It has been said that creativity is mostly perspiration with just a dash of inspiration, and that creative folk are both blessed and cursed. It is a privilege to have the pleasure of a head full of ideas, memories and aspirations, which float in a great cloud of imaginings, a puzzle of many dimensions, in which connections and disconnections flourish, while an emerging whole gathers in which surprising notions cause delight. There is a tension between wanting this experience to be endless while possibilities still exist, and the powerful desire to see the beauty of a result. There is a fear that the product of this creative process will be a failure. Worse is the memory of a sense of loss when the thrill ends, like the grieving over a dear friend departed. Then the addictive search starts all over again.
However, what matters is not the well being of the designer but the tireless quest for bliss. The delights of designing are bound as slaves to this cause; even artists and poets do not escape some slavery. Once the designer was employed by patrons and benefactors, and their creations were meant for private enjoyment. Now, with community consultation and engagement, and increasingly wealthy and vocal societies, designers’ creations have large audiences to please, and the demand for bliss seems exponential. More than ever, today’s designer faces the tension between making life’s experiences better and making life’s possessions more desirable.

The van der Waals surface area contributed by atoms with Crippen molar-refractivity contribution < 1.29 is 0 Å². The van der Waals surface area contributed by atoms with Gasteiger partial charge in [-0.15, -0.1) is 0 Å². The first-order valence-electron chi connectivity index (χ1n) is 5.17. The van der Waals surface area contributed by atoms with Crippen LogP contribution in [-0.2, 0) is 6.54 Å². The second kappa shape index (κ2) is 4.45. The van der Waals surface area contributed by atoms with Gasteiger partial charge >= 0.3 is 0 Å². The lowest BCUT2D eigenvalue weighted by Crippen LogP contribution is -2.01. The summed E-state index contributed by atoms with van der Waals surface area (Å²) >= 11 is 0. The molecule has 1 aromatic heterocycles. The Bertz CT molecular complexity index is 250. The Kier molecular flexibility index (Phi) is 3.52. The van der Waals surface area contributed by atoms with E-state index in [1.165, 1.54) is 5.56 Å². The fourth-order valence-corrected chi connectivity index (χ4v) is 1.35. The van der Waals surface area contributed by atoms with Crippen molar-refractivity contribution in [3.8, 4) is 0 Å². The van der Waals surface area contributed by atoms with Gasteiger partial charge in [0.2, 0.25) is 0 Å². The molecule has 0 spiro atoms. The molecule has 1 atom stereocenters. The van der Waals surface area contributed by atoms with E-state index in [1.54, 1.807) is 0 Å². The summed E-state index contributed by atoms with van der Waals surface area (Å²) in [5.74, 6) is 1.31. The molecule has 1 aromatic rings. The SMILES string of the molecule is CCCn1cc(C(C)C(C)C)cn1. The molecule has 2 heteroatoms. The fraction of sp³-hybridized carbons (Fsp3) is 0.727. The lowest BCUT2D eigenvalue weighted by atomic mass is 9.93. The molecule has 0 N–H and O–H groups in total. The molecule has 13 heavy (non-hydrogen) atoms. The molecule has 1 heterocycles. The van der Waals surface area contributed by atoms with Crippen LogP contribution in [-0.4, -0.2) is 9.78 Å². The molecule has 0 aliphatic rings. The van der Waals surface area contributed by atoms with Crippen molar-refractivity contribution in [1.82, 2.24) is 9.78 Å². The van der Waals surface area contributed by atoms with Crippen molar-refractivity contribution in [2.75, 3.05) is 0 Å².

This is not a bad thing; tension leads to disagreement, and the power of disagreement is to be celebrated. To disagree is to question. Questioning helps to save us from becoming prisoners of the past, to remain fresh and “to learn to see with the eyes of a child”. Asking why? what? and how? expands the assembly of information and ideas as a prelude to the creative process of designing. It is the key to unexpected discoveries. The pursuit of bliss shares the desire to achieve things in ways that are better, faster and cheaper, which has fuelled greater disagreement possibilities for the designer.
The collaboration of art and technology has thrived on these conflicts and has laid a path for more ambitious collaborations between the most disagreeable of participants. We now have “transdisciplinary” research being done by design, and it is discovering answers to some of mankind’s most challenging questions.